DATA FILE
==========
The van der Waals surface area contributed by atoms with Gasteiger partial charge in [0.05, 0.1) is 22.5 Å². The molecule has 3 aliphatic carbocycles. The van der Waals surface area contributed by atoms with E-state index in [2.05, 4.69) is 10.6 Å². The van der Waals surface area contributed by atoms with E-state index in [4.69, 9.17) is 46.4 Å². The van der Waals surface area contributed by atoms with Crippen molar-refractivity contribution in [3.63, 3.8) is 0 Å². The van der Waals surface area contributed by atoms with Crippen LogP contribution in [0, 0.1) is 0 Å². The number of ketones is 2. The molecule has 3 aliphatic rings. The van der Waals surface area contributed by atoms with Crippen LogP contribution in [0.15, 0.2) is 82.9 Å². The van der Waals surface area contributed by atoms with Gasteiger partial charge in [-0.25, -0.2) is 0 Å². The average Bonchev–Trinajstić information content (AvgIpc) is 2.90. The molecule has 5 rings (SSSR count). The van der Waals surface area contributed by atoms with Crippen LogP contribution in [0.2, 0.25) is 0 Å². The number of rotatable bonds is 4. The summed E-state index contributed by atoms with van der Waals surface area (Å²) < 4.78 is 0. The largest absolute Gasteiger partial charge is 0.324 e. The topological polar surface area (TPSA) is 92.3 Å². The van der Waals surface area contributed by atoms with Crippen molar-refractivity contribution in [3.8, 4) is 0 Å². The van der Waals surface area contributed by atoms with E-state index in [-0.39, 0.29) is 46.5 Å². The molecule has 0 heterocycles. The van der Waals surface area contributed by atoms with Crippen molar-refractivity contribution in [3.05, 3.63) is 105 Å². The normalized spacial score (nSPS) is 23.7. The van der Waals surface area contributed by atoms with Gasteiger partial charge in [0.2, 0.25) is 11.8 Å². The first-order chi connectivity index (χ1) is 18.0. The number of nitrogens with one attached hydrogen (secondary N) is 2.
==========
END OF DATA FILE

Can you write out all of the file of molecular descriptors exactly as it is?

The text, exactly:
The van der Waals surface area contributed by atoms with Gasteiger partial charge in [0.05, 0.1) is 22.5 Å². The molecule has 3 aliphatic carbocycles. The van der Waals surface area contributed by atoms with E-state index in [2.05, 4.69) is 10.6 Å². The van der Waals surface area contributed by atoms with E-state index in [4.69, 9.17) is 46.4 Å². The van der Waals surface area contributed by atoms with Crippen molar-refractivity contribution in [3.63, 3.8) is 0 Å². The van der Waals surface area contributed by atoms with Crippen LogP contribution in [0, 0.1) is 0 Å². The number of ketones is 2. The molecule has 3 aliphatic rings. The van der Waals surface area contributed by atoms with Crippen LogP contribution in [0.15, 0.2) is 82.9 Å². The van der Waals surface area contributed by atoms with Gasteiger partial charge in [-0.25, -0.2) is 0 Å². The average Bonchev–Trinajstić information content (AvgIpc) is 2.90. The molecule has 5 rings (SSSR count). The van der Waals surface area contributed by atoms with Crippen LogP contribution in [0.2, 0.25) is 0 Å². The number of rotatable bonds is 4. The summed E-state index contributed by atoms with van der Waals surface area (Å²) < 4.78 is 0. The largest absolute Gasteiger partial charge is 0.324 e. The topological polar surface area (TPSA) is 92.3 Å². The van der Waals surface area contributed by atoms with Crippen molar-refractivity contribution in [3.8, 4) is 0 Å². The van der Waals surface area contributed by atoms with E-state index in [-0.39, 0.29) is 46.5 Å². The molecule has 0 heterocycles. The van der Waals surface area contributed by atoms with Crippen molar-refractivity contribution in [3.05, 3.63) is 105 Å². The normalized spacial score (nSPS) is 23.7. The van der Waals surface area contributed by atoms with Gasteiger partial charge in [0.2, 0.25) is 11.8 Å². The first-order chi connectivity index (χ1) is 18.0. The number of nitrogens with one attached hydrogen (secondary N) is 2.